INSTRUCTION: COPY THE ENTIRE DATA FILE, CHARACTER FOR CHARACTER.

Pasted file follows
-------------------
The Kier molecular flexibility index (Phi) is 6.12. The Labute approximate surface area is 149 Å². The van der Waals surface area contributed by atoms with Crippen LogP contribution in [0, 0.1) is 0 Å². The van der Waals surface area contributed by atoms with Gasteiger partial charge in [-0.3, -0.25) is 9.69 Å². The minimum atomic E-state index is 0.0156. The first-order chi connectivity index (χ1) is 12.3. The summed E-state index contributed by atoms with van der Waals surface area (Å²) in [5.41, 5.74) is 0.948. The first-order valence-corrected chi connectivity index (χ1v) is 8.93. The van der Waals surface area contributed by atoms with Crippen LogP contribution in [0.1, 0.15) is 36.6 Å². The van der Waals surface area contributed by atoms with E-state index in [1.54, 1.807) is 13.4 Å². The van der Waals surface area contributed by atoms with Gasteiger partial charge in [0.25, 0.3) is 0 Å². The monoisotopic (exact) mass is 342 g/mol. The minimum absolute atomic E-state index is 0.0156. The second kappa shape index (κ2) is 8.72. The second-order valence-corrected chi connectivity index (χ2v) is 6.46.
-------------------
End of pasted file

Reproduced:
The Kier molecular flexibility index (Phi) is 6.12. The Labute approximate surface area is 149 Å². The van der Waals surface area contributed by atoms with Crippen LogP contribution in [0, 0.1) is 0 Å². The van der Waals surface area contributed by atoms with Gasteiger partial charge in [-0.3, -0.25) is 9.69 Å². The minimum atomic E-state index is 0.0156. The first-order chi connectivity index (χ1) is 12.3. The summed E-state index contributed by atoms with van der Waals surface area (Å²) in [5.41, 5.74) is 0.948. The first-order valence-corrected chi connectivity index (χ1v) is 8.93. The van der Waals surface area contributed by atoms with Crippen LogP contribution in [0.1, 0.15) is 36.6 Å². The van der Waals surface area contributed by atoms with E-state index in [1.54, 1.807) is 13.4 Å². The van der Waals surface area contributed by atoms with Gasteiger partial charge in [0.25, 0.3) is 0 Å². The monoisotopic (exact) mass is 342 g/mol. The minimum absolute atomic E-state index is 0.0156. The second kappa shape index (κ2) is 8.72. The second-order valence-corrected chi connectivity index (χ2v) is 6.46.